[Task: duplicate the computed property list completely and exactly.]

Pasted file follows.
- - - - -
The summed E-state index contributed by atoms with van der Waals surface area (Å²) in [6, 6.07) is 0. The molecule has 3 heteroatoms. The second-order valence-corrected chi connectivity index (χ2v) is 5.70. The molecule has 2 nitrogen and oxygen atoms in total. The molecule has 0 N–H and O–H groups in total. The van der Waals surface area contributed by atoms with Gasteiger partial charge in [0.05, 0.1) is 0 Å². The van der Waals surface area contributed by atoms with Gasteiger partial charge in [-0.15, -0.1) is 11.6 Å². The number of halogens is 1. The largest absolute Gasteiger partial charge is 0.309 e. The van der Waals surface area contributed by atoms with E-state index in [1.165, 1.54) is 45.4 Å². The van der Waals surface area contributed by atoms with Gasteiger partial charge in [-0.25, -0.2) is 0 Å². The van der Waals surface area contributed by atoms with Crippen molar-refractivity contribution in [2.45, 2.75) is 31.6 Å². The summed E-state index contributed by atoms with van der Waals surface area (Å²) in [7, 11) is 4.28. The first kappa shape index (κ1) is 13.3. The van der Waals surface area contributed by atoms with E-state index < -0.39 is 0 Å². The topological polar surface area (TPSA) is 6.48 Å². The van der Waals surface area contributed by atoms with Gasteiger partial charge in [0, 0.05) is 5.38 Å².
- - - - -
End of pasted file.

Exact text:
The summed E-state index contributed by atoms with van der Waals surface area (Å²) in [6, 6.07) is 0. The molecule has 3 heteroatoms. The second-order valence-corrected chi connectivity index (χ2v) is 5.70. The molecule has 2 nitrogen and oxygen atoms in total. The molecule has 0 N–H and O–H groups in total. The van der Waals surface area contributed by atoms with Gasteiger partial charge in [0.05, 0.1) is 0 Å². The van der Waals surface area contributed by atoms with Gasteiger partial charge in [-0.15, -0.1) is 11.6 Å². The number of halogens is 1. The largest absolute Gasteiger partial charge is 0.309 e. The van der Waals surface area contributed by atoms with E-state index in [1.165, 1.54) is 45.4 Å². The van der Waals surface area contributed by atoms with Gasteiger partial charge in [-0.25, -0.2) is 0 Å². The van der Waals surface area contributed by atoms with Crippen molar-refractivity contribution in [2.45, 2.75) is 31.6 Å². The summed E-state index contributed by atoms with van der Waals surface area (Å²) in [7, 11) is 4.28. The first kappa shape index (κ1) is 13.3. The van der Waals surface area contributed by atoms with E-state index < -0.39 is 0 Å². The topological polar surface area (TPSA) is 6.48 Å². The van der Waals surface area contributed by atoms with Gasteiger partial charge in [0, 0.05) is 5.38 Å².